Who-Dey! My question is how far do you see this Bengals team going into the playoffs? If we do get Pittsburgh the first game of post season I see a win, but as far as the other teams how do you see the black and orange fairing? Can the D hold up against the AFC's powerhouses? Do you think we're capable of pushing ourselves into the superbowl?
You can get apprehensive about their playoff prospects pretty quickly because every contender runs the ball so well. But they can reach this Super Bowl not because their offense is dominating but because their defense and special teams have a field-position groove going that wins playoff games.
Sure, you cringe a bit with the likes of the Steelers' and Broncos' offensive lines, the Patriots' Corey Dillon, and the Chargers' LaDainian Tomlinson beginning to paw the dirt in the running game for the playoffs.
But since the Steelers rolled them for 221 yards rushing eight weeks ago, the Bengals have been competent against big-league running games. The Bengals did a better job than the Bears in hemming in Pittsburgh's Jerome Bettis and Fast Willie Parker, and the Colts' Edgerrin James didn't get off in a big way against them. And in the first six quarters against Jamal Lewis while they were building a 39-9 edge on the Ravens, they held him to 86 yards on 29 carries. They're playing the run well enough to win, and they should get back defensive tackle Bryan Robinson after that foot injury looks like it's going to take him out of the last six regular-season games.
But the thing about this defense is going back to what cornerback Tory James said in Detroit after the game. James, a vet of 11 post-season games, said the playoffs are all about turnovers, and these guys get them. How many times have you seen the higher seed get whacked because of turnovers? They may have rolled up more yards and more time of possession, but. . .Just look what the Jets did in San Diego in last year's Wild Card game.
The Bengals have that innate ability of whatever it is to get the ball back, and that is going to be a huge factor in this thing before it's over, especially on the road.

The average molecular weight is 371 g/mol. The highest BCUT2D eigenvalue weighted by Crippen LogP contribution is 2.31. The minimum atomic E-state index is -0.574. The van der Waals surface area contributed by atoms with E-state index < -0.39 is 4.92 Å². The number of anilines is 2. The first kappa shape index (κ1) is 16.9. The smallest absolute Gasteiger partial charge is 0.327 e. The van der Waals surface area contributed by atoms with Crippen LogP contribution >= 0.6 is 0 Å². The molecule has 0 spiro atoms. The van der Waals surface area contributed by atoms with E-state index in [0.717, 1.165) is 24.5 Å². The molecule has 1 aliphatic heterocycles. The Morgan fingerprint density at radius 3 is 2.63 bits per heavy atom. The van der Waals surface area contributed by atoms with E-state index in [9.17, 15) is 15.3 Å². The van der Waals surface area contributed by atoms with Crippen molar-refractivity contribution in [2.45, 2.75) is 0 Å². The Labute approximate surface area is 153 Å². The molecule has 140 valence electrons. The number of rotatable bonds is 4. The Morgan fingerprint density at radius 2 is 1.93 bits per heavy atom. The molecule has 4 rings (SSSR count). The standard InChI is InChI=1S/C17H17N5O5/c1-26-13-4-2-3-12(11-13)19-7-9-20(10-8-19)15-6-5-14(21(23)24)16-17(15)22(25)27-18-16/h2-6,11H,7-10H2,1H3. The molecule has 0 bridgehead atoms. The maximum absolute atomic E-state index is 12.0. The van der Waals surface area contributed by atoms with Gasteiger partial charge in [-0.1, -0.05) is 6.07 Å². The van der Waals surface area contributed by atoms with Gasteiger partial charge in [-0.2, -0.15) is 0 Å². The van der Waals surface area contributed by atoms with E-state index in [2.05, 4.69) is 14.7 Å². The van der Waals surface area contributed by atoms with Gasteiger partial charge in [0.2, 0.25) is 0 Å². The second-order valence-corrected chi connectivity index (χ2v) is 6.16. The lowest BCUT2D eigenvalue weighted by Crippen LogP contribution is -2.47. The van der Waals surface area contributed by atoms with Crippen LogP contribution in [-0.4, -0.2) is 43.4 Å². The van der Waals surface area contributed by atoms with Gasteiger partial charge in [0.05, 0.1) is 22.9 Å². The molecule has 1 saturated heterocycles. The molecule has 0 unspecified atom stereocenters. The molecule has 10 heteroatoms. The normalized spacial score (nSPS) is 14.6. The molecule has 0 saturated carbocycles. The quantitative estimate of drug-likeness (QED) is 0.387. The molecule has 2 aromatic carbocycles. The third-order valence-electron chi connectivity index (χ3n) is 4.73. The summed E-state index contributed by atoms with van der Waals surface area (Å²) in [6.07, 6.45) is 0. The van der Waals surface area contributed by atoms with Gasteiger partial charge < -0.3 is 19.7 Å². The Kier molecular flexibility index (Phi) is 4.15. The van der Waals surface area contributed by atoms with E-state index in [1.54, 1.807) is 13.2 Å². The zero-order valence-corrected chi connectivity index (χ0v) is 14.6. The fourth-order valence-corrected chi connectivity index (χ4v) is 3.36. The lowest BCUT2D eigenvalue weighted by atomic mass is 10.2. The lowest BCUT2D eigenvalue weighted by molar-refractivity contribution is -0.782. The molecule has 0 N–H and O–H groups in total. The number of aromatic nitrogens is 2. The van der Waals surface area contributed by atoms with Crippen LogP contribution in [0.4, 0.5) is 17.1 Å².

And special teams is winning the hidden yards, particularly on kickoffs, where they are second in the NFL covering kicks and third returning kicks. That's huge on drive starts. The specialists also shown all year they have the capacity not to blow games for them.
Chalking up a win over Pittsburgh isn't right because they're the most lethal of the potential No. 6 seeds. They've got a quarterback that wins, a solid offensive line, a defense that doesn't let you run, and they don't give away leads.
Now enter the Bengals offense. If the Bengals had a mental block against the Steelers, the offense ripped it away two weeks ago by scoring 38 points on them in their own building. The Bengals offense is good enough to dictate games and take teams out of what they want to do against them, which is running the ball.
Beating the Steelers isn't a lock, but the Bengals are in a great frame of mind playing them. They'll want to win that just as badly because they won't want to lose all that capital they gained in the division with that win two weeks ago. Some air would be released from that balloon if the Bengals lost to the Steelers in a home playoff game.
And that home game is huge. Head coach Marvin Lewis has done a heck of a job establishing the home field and they are 15-8 at PBS in his three seasons here.
Most of these guys were here when they beat Denver last year and Kansas City in '03, so there won't be any mystique working there. Carson Palmer never got to finish his shootout with Tom Brady in Foxboro, and the Pats still remember his 202 yards passing in two and a half quarters before Palmer got hurt. Plus, that game would be here.
And, you have to feel there is no lack of confidence against the Colts. The Bengals haven't lost the four games since losing, 45-37, to the Colts in a game that now seems to have invigorated them. After playing the NFL's best team so closely, they realized how perfect they have to be when playing the premier teams.
There may not be a better team built to beat the Colts on the road than a Bengals team that is a game away from being their best road team ever at 7-1 and can go point-for-point with them in a shootout.
Plus, they gained 164 yards rushing against the Colts and backup running back Chris Perry would be back for that hypothetical AFC title game in Indy's dome. Obviously they have to play better on defense and can't allow Peyton Manning the free reign they gave him last month.
But their ability to be multiple on offense and drain the clock gives Indy's defense as many problems as Manning gives the Bengals' defense. The Bengals may be the only team left in the AFC scrum looking forward to playing on that fast track as much as the Colts.
Yeah. They've got a chance at going back to Detroit.